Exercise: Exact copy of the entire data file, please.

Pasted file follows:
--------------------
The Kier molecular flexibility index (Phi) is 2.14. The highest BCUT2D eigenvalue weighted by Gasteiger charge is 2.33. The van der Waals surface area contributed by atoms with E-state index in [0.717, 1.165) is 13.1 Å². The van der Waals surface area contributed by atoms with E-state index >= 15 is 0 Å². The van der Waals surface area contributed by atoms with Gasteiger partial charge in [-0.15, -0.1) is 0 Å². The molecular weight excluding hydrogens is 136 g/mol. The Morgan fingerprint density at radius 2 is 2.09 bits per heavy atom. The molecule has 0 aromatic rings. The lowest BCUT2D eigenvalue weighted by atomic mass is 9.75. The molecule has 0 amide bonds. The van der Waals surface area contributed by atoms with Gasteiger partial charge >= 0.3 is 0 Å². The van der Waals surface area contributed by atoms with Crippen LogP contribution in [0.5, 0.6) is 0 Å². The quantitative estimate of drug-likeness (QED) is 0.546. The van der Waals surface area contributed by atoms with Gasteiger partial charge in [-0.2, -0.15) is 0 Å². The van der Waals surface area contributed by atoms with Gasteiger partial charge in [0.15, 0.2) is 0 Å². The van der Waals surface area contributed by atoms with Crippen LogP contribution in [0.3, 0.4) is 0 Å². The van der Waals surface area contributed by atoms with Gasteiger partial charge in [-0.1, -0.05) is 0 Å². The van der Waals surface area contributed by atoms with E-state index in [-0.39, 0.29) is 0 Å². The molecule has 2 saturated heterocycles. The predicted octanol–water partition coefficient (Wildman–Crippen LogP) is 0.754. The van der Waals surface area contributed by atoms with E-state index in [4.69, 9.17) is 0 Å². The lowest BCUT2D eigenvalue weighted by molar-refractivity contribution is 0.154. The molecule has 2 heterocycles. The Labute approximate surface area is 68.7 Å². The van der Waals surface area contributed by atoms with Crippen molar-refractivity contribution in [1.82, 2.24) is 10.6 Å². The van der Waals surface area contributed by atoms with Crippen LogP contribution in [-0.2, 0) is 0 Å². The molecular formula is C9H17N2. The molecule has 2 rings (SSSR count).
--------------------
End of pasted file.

The Kier molecular flexibility index (Phi) is 2.14. The highest BCUT2D eigenvalue weighted by Gasteiger charge is 2.33. The van der Waals surface area contributed by atoms with E-state index in [0.717, 1.165) is 13.1 Å². The van der Waals surface area contributed by atoms with E-state index >= 15 is 0 Å². The van der Waals surface area contributed by atoms with Gasteiger partial charge in [-0.15, -0.1) is 0 Å². The molecular weight excluding hydrogens is 136 g/mol. The Morgan fingerprint density at radius 2 is 2.09 bits per heavy atom. The molecule has 0 aromatic rings. The lowest BCUT2D eigenvalue weighted by atomic mass is 9.75. The molecule has 0 amide bonds. The van der Waals surface area contributed by atoms with Gasteiger partial charge >= 0.3 is 0 Å². The van der Waals surface area contributed by atoms with Crippen LogP contribution in [0.5, 0.6) is 0 Å². The quantitative estimate of drug-likeness (QED) is 0.546. The van der Waals surface area contributed by atoms with Gasteiger partial charge in [-0.2, -0.15) is 0 Å². The van der Waals surface area contributed by atoms with Gasteiger partial charge in [0.15, 0.2) is 0 Å². The van der Waals surface area contributed by atoms with Crippen LogP contribution in [0.3, 0.4) is 0 Å². The van der Waals surface area contributed by atoms with Gasteiger partial charge in [-0.1, -0.05) is 0 Å². The van der Waals surface area contributed by atoms with E-state index in [-0.39, 0.29) is 0 Å². The molecule has 2 saturated heterocycles. The predicted octanol–water partition coefficient (Wildman–Crippen LogP) is 0.754. The van der Waals surface area contributed by atoms with E-state index in [4.69, 9.17) is 0 Å². The lowest BCUT2D eigenvalue weighted by molar-refractivity contribution is 0.154. The molecule has 2 heterocycles. The Labute approximate surface area is 68.7 Å². The van der Waals surface area contributed by atoms with Crippen molar-refractivity contribution in [1.82, 2.24) is 10.6 Å². The van der Waals surface area contributed by atoms with Crippen LogP contribution in [-0.2, 0) is 0 Å². The molecular formula is C9H17N2. The molecule has 2 rings (SSSR count).